Concepts Slide

Concepts Slide
Properties of concepts, from Susan Fitzmaurice’s presentation

This blog post completes our series of three extracts from Susan Fitzmaurice’s paper on “Concepts and Conceptual Change in Linguistic DNA”. (See parts 1 and 2.)

The supra-lexical approach to the process of concept recognition that I’ve described depends upon an encyclopaedic perspective on semantics (e.g. cf. Geeraerts, 2010: 222-3). This is fitting as ‘encyclopaedic semantics is an implicit precursor to or foundation of most distributional semantics or collocation studies’ (Mehl, p.c.). However, such studies do not typically pause to model or theorise before conducting analysis of concepts and semantics as expressed lexically. In other words, semasiological (and onomasiological) studies work on the premise of ready-made or at least ready lexicalised concepts, and proceed from there. This means that although they depend upon the prior application of encyclopaedic semantics, they themselves do not need to model or theorise this semantics because it belongs to the cultural messiness that yields the lexical expressions that they then proceed to analyse. 1

For LDNA, concepts are not discrete or componential lexical semantic meanings; neither are they abstract or ideal. Instead, they consist of associations of lexical/phrasal/constructional semantic and pragmatic meanings in use.
This encyclopaedic perspective suggests the following operationalisation of a concept for LDNA:

  1. Concepts resemble encyclopaedic meanings (which are temporally and culturally situated chunks of knowledge about the world expressed in a distributed way) rather than discrete or componential meanings. [This coincides with non-modular theories of mind, which adopt a psychological approach to concepts.]
  2. Concepts can be expressed in texts by (typically a combination of) words, phrases, constructions, or even by implicatures or invited inferences (and possibly by textual absences).
  3. Concepts are traceable in texts primarily via significant syntagmatic (associative) relations (of words/phrases/constructions/meanings) and secondarily via significant paradigmatic (alternate) relations (of words/phrases/constructions/meanings).
  4. A concept in a given historical moment might not be encapsulated in any observed word, phrase, or construction, but might instead only be observable via a complete set of words, phrases, or constructions in syntagmatic or paradigmatic relation to each other.

It is worth noting however, that concept recognition is particularly difficult (for the automatic processes built into LDNA) because it ordinarily depends upon the level of cultural literacy possessed by a reader. This is a quality which, while we cannot incorporate it as a process, we can take it into account by testing distant reading through close reading.

As well as being encyclopaedic, our approach is also experiential, in that the conceptual structure of early modern discourse is a reflection of the way early modern people experienced the world around them. That discourse presents a particular subjective view of the world with the hierarchical network of preferences which emerges as a network of concepts in discourse. In this way we also assume a perspectival nature of concept organisation.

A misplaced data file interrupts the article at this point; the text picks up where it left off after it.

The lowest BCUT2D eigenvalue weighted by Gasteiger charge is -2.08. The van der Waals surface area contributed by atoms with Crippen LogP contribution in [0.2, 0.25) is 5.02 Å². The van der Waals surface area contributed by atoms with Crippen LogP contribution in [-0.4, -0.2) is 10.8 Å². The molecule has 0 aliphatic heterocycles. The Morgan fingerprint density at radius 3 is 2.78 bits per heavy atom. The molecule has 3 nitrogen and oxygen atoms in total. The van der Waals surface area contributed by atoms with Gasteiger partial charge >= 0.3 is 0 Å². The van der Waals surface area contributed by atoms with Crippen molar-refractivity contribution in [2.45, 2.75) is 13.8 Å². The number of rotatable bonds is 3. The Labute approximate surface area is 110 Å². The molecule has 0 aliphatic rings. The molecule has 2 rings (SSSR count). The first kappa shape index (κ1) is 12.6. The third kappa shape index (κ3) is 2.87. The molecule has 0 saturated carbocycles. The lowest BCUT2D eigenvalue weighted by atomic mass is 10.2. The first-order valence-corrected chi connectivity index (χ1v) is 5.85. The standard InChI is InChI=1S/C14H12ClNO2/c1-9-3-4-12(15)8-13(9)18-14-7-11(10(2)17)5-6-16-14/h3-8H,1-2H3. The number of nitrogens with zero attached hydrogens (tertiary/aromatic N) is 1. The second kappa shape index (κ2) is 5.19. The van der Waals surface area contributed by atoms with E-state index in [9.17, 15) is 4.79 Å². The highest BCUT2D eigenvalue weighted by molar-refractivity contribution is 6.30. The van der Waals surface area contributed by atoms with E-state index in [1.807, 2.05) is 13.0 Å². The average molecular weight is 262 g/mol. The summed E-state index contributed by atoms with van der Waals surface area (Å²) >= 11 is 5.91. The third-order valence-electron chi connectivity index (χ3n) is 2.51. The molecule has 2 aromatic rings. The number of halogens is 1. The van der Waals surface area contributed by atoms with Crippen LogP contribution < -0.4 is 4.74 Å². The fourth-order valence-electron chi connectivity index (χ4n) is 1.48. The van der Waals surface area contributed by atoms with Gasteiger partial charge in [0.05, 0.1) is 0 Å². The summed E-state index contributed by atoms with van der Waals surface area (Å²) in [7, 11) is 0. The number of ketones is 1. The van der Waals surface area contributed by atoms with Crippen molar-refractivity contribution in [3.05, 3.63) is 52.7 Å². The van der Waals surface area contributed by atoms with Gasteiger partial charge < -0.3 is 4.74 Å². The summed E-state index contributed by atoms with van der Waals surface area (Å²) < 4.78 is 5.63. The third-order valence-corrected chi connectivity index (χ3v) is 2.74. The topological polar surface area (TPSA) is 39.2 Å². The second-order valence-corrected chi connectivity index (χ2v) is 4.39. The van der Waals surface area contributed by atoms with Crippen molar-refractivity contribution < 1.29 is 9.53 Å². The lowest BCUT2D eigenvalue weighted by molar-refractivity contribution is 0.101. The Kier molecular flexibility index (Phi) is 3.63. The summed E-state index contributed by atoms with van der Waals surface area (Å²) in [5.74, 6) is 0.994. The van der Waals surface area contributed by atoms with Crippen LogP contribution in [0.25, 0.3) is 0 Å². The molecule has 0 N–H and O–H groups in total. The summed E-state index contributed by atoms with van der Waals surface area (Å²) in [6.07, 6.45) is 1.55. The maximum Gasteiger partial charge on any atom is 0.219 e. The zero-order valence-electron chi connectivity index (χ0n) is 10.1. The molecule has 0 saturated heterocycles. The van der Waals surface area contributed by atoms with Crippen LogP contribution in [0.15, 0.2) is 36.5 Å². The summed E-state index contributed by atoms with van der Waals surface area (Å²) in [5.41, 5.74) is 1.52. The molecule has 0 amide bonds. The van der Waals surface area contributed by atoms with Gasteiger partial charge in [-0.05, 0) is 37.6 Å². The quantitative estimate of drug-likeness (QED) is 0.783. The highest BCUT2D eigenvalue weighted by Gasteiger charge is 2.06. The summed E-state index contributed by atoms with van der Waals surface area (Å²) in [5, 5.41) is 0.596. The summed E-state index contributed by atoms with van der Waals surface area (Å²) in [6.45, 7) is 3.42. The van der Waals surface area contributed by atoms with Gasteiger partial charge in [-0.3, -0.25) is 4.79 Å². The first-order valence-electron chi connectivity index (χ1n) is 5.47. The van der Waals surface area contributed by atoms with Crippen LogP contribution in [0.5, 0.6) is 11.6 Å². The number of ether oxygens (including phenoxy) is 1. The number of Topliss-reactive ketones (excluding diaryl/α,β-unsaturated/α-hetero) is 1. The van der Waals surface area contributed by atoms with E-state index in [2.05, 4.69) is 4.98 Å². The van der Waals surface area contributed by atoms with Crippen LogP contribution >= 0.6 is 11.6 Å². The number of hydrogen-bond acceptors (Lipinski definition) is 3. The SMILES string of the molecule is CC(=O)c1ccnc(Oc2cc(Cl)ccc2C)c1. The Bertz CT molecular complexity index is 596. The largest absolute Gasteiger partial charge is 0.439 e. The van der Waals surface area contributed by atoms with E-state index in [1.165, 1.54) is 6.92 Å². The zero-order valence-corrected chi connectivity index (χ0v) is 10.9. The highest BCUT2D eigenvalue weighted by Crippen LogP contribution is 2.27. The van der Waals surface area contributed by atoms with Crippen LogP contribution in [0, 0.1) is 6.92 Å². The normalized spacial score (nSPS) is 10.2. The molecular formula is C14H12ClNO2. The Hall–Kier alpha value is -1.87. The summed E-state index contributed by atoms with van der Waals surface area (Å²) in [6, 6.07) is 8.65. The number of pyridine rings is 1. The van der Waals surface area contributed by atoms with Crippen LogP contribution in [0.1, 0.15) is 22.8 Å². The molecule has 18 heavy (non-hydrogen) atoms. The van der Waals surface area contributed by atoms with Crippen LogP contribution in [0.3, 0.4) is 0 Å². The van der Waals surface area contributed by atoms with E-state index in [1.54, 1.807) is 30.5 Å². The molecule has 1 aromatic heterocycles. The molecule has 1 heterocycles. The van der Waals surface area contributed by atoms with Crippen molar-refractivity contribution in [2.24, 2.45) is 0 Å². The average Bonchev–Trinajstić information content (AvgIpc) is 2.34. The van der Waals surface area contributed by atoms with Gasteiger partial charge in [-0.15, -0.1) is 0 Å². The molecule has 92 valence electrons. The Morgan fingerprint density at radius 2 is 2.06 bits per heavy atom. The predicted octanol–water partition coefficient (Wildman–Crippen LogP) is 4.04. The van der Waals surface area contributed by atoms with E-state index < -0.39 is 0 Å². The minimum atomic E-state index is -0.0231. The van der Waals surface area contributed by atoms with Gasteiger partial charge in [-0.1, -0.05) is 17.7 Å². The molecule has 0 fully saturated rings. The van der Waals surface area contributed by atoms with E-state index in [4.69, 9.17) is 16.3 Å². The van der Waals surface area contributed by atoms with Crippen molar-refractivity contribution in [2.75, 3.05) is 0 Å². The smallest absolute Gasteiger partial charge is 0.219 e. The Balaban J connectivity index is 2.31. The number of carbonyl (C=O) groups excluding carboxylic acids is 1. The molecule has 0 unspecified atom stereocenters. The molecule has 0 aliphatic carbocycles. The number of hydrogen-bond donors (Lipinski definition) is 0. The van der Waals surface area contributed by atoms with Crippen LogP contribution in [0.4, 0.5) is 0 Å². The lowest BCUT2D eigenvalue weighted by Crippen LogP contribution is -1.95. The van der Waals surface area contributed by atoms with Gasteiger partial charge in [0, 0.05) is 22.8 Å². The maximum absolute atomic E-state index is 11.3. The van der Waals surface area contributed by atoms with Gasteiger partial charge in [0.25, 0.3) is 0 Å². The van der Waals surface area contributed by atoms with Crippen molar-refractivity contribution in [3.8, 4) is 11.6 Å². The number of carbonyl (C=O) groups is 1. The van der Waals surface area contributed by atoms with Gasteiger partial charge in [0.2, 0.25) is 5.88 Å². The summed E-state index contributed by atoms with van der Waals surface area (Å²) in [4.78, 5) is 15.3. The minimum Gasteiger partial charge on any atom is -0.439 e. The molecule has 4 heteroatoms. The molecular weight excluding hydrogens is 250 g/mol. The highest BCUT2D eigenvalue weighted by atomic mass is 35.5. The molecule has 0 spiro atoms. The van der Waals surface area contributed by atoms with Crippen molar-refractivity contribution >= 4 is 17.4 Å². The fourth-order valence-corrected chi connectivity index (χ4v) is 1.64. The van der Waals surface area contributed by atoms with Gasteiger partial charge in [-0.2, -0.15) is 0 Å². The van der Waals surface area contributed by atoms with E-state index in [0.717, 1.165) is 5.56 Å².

Concluding remarks: Testing and tracking conceptual change across time and style

All being well, if we succeed in visualising the results of an iterative and developing set of procedures to inspect the data from these large corpora, we hope to be able to discern and locate the emergence of concepts in the universe of early modern English print. A number of questions arise about where and how these will show up.

For instance, following our hypothesis, will we see the cementation of a concept in the persistent co-occurrence in particular contexts of candidate conjuncts (both binomials and alternates), bigrams, and ultimately, ‘keywords’? (e.g. ‘man of business’ → ‘businessman’ in late Modern English newspapers)

And, as part of the notion of context, it is worth considering the role of discourse genre in the emergence of a concept and in conceptual change. For instance, if it is the case that a concept emerges, not as a keyword, but in the form of an association of expressions that functions as a loose paraphrase, is this kind of process more likely to occur in a specific discourse genre than in general discourse? In other words, is it possible that technical or specialist discourses will be the locus of new concepts, concepts which might diffuse gradually into public and more general ones? (e.g. dogma, law, science → newpapers, narrative, etc.)

What we hope to do is to make our approach manifest and our results visual. For instance, the emergence of a concept might be envisaged as clusters of texts rising up on the terrain representing a certain feature. And the reminder that they might not just gradually change over time, rising and falling across the terrain, but there might instead be islands of certain features that appear in distant time periods, disparate genres, sub-genres. All of that can be identified by the computer, but we have to make sense of it as close readers afterwards.


Geeraerts, Dirk. 2010. Theories of Lexical Semantics. Oxford: OUP.

Operationalising concepts (Manifesto pt. 3 of 3)


  1. Cultural messiness encompasses the particular temporal, historical, geographical and linguistic context in which expressions emerge as potential candidates for consideration as concepts.

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